Ron Clements and John Musker are two of my favorite animation directors at Walt Disney Animation Studios. The directorial duo are responsible for making two of the great films of the Disney Animation renaissance during the late 1980s-early 1990s, specifically 1989’s The Little Mermaid and 1992’s Aladdin (one of my all-time personal favorites). 

Ron and John have directed five other films for Walt Disney Animation Studios: 1986’s The Great Mouse Detective, 1997’s Hercules, 2002’s Treasure Planet, 2009’s The Princess and the Frog, and 2016’s Moana (which was just released last weekend and it’s fantastic).

To celebrate the pending release of Moana, Walt Disney Animation Studios put on a retrospective of Ron and John’s films at the El Capitan Theatre in Hollywood, California last month.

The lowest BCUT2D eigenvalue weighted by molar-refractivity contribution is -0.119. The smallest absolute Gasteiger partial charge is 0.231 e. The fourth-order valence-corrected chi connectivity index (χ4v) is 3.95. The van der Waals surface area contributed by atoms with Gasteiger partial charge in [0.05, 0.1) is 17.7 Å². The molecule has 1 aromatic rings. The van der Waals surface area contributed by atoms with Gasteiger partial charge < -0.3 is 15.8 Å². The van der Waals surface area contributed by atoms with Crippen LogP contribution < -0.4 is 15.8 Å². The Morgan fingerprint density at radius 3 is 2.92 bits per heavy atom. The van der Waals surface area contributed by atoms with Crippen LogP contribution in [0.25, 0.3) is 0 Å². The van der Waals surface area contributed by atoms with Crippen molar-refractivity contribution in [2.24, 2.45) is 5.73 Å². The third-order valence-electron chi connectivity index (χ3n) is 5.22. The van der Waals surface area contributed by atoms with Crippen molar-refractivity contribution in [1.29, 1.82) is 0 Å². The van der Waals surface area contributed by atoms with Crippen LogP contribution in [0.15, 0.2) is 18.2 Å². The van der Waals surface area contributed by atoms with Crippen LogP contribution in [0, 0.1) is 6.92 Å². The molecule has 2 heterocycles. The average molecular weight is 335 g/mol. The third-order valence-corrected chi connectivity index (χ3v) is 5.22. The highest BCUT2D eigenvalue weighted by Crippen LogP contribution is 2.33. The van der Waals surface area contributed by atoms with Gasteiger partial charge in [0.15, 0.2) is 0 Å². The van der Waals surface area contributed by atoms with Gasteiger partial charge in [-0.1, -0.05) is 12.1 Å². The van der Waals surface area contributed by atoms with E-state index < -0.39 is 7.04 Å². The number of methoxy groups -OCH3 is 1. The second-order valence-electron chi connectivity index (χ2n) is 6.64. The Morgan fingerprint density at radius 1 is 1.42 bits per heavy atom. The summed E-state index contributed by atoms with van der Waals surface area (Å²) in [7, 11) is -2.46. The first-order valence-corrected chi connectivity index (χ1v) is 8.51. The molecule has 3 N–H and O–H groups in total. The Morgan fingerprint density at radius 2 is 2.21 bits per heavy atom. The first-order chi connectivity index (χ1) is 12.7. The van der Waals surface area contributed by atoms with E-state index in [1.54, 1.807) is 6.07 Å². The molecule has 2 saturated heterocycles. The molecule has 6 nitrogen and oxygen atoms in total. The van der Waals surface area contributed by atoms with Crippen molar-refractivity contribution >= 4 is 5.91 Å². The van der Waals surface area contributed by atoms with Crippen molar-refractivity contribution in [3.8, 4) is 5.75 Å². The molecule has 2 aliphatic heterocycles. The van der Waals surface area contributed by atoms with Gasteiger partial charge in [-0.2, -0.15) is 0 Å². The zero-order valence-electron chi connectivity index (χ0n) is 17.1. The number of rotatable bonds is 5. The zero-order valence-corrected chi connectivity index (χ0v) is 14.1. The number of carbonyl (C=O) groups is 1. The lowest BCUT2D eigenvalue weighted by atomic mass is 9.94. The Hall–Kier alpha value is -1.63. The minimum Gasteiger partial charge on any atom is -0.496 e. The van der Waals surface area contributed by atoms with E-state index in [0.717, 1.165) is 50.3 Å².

I attended two screenings in person at the El Capitan–Treasure Planet on October 10th and The Great Mouse Detective on October 11th–and I watched the other films at home on Blu-ray. I had the distinct, geek-out pleasure of meeting Ron and John before the Treasure Planet screening where they signed some stuff for me and the other 49 people that were first in line. As a happy and unexpected bonus, they then watched the film in the row immediately in front of me after they introduced the film onstage (many thanks to the ticket lady at the El Capitan who happened to sell me a ticket on that row). I felt like I had died and gone to Disney Animation heaven.

Waiting to meet Ron and John (sorry about the blurry pic)

Cool art cards were given out at every screening. Here’s the one for “Treasure Planet.”

Art from the specific film was on display, too. Here are some of the pieces from “Treasure Planet.”

Ron and John talking “Treasure Planet” before they sat in right in front of me for the film’s screening